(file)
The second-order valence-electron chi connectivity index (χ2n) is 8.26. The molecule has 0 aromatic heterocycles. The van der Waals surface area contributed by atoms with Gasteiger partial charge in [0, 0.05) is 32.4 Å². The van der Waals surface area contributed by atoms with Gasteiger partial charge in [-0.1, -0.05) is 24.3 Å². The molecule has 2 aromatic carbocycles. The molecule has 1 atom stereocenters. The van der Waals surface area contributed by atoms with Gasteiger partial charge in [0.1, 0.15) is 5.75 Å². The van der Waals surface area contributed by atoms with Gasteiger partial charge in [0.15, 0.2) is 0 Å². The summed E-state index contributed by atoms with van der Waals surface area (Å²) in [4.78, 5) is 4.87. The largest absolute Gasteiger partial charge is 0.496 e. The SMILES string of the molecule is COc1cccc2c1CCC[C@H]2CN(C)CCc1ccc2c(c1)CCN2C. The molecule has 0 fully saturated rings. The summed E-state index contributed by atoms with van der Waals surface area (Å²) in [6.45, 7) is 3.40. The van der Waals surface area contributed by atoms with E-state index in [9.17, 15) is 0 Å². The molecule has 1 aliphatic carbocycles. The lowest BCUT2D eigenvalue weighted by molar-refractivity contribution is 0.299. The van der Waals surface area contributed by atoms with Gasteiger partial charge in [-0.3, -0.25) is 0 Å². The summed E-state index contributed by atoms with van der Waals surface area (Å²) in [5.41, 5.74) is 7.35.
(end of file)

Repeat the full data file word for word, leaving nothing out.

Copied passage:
The second-order valence-electron chi connectivity index (χ2n) is 8.26. The molecule has 0 aromatic heterocycles. The van der Waals surface area contributed by atoms with Gasteiger partial charge in [0, 0.05) is 32.4 Å². The van der Waals surface area contributed by atoms with Gasteiger partial charge in [-0.1, -0.05) is 24.3 Å². The molecule has 2 aromatic carbocycles. The molecule has 1 atom stereocenters. The van der Waals surface area contributed by atoms with Gasteiger partial charge in [0.1, 0.15) is 5.75 Å². The van der Waals surface area contributed by atoms with Gasteiger partial charge in [0.15, 0.2) is 0 Å². The summed E-state index contributed by atoms with van der Waals surface area (Å²) in [4.78, 5) is 4.87. The largest absolute Gasteiger partial charge is 0.496 e. The SMILES string of the molecule is COc1cccc2c1CCC[C@H]2CN(C)CCc1ccc2c(c1)CCN2C. The molecule has 0 fully saturated rings. The summed E-state index contributed by atoms with van der Waals surface area (Å²) in [6.45, 7) is 3.40. The van der Waals surface area contributed by atoms with E-state index in [9.17, 15) is 0 Å². The molecule has 1 aliphatic carbocycles. The lowest BCUT2D eigenvalue weighted by molar-refractivity contribution is 0.299. The van der Waals surface area contributed by atoms with Gasteiger partial charge in [-0.3, -0.25) is 0 Å². The summed E-state index contributed by atoms with van der Waals surface area (Å²) in [5.41, 5.74) is 7.35.